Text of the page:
GARDEN CITY, Kansas – With a sizable oil industry many Southwest Kansas counties rely on the taxable value of oil and gas.
“A number of these counties have over half of their total valuation in the oil and gas,” said Tom Fuhrmann, an owner of Landmark Appraisal Inc., a Grant County appraisal company.
This year the sinking prices were the main reason for a $65 million decrease in Finney County’s assessed valuation.
“You know, 75% of our budget in Finney County is based off of property valuation, and when we lose that type of money that’s a big hit,” said County Commissioner Larry Jones.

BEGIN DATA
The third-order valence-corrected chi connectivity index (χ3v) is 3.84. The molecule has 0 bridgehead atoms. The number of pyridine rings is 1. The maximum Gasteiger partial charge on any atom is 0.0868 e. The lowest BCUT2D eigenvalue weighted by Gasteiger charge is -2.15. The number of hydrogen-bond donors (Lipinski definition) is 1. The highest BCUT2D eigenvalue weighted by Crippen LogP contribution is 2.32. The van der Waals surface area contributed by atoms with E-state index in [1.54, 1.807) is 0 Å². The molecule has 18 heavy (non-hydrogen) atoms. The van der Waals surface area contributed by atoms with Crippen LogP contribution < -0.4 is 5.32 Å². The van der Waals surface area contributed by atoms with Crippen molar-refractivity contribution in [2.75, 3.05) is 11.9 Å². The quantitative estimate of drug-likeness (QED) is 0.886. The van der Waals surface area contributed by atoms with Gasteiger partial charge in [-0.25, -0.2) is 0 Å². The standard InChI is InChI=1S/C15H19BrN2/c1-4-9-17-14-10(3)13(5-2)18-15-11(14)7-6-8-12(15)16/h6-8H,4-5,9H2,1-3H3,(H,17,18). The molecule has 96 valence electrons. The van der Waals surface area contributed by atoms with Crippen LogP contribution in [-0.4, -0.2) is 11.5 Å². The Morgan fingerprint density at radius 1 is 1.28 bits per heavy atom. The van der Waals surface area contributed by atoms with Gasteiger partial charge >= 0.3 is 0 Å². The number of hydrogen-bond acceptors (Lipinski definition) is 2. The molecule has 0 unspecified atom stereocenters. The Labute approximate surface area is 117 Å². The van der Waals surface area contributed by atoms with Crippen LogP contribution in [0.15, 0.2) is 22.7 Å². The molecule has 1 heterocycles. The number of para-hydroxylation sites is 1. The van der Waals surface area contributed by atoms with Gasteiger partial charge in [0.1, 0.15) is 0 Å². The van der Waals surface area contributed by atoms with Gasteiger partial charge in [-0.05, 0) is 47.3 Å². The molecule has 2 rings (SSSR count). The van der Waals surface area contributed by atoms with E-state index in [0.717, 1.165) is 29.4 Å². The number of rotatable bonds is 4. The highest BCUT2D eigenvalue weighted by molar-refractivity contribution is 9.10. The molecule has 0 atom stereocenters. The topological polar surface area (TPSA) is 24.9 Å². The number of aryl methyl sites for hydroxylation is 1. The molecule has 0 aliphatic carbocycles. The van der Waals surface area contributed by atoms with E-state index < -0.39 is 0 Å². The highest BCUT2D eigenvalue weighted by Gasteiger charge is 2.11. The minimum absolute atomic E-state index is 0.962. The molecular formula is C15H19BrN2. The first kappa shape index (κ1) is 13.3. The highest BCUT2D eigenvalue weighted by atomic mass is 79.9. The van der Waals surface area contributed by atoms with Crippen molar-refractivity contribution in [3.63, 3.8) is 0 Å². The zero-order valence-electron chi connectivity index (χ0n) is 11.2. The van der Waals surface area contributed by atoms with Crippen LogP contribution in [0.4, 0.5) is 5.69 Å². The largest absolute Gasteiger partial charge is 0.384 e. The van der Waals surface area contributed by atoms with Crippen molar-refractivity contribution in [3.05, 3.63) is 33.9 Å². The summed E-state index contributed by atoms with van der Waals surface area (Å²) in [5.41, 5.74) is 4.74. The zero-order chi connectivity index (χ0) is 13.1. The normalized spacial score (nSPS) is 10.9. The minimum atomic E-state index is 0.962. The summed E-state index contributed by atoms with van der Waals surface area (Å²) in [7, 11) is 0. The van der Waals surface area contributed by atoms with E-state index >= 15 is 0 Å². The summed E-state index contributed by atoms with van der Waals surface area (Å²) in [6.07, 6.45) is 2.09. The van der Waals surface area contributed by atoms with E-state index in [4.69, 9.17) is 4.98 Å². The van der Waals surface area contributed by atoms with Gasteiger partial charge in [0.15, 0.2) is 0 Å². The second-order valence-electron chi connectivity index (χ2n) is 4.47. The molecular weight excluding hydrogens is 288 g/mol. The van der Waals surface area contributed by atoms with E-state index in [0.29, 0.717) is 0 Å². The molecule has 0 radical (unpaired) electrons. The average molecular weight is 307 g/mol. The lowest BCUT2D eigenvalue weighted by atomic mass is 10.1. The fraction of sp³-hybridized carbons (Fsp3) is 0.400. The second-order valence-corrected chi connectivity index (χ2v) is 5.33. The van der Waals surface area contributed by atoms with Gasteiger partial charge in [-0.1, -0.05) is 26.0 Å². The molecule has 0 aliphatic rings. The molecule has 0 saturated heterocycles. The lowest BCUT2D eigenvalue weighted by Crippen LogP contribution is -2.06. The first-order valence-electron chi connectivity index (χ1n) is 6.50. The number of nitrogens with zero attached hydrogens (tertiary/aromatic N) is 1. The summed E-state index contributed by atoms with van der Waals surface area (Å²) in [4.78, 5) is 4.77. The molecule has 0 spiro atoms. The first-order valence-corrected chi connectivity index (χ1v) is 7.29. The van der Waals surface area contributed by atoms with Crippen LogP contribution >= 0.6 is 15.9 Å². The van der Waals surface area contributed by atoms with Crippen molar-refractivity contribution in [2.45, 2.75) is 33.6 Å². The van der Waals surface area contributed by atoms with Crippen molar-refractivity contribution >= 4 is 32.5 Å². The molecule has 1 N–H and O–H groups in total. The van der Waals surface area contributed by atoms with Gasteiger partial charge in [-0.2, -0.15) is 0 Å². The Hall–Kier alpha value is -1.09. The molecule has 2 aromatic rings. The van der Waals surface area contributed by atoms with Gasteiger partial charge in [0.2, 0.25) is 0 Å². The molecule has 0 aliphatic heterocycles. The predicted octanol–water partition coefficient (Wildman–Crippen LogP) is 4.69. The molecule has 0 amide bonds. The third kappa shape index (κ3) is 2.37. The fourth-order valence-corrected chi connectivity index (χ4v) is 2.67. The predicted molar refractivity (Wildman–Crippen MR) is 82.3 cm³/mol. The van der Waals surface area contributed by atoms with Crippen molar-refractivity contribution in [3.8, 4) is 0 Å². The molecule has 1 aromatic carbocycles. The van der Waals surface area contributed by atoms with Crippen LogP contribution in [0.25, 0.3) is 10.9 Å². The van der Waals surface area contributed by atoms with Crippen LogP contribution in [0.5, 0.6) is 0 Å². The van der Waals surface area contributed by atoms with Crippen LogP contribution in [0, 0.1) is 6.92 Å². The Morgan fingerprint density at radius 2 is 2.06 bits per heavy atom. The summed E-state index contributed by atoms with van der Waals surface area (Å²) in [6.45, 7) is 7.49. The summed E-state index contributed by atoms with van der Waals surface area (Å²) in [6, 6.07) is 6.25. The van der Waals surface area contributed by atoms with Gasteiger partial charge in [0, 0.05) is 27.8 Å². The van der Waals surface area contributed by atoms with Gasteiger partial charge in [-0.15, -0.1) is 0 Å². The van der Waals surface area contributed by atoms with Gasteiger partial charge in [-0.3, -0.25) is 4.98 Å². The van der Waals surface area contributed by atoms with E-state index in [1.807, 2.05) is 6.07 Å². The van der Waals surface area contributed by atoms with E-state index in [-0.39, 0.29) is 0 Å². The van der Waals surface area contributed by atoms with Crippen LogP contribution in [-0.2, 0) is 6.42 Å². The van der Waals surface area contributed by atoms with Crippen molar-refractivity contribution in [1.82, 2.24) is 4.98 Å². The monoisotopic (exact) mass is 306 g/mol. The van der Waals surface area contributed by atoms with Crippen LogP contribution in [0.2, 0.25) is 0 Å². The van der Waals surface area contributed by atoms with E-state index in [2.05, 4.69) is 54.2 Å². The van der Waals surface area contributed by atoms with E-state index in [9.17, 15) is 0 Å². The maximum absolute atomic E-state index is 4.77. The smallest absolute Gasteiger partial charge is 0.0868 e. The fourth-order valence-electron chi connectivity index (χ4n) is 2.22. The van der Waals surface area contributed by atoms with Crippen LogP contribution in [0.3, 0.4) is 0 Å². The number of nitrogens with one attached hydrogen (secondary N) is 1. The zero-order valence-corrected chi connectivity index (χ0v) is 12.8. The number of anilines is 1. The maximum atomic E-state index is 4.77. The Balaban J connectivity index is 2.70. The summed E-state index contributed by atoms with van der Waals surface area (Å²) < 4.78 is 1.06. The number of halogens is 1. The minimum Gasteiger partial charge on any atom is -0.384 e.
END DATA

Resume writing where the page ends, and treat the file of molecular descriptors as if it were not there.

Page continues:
By cutting a few costs from the budget they avoided a 5.4 mill levy increase, but if the budget is approved, and commissioners believe it will be, taxpayers are looking at a 1.7 mill increase in 2016. A $100,000 home would cost the homeowner about $20 more in county taxes next year.
“Responsibility is shifting over to the homeowner, commercial property owners, and the farmers and away from oil and gas,” Jones said.
Crude oil numbers did even out this summer, but the Iran Nuclear Deal may change that. Now, Iran will be able to export more of the commodity and industry experts say it could drive down prices even farther.
“Definitely, I mean if it increases supply and we have a ton of supply sitting around, you bet, price should go down,” said Tom Palace, the Executive Director of Petroleum Marketers & Convenience Store Association of Kansas.
This all means paying less at the pump but potentially higher taxes for property owners.
The Finney County budget will be up for approval on August third.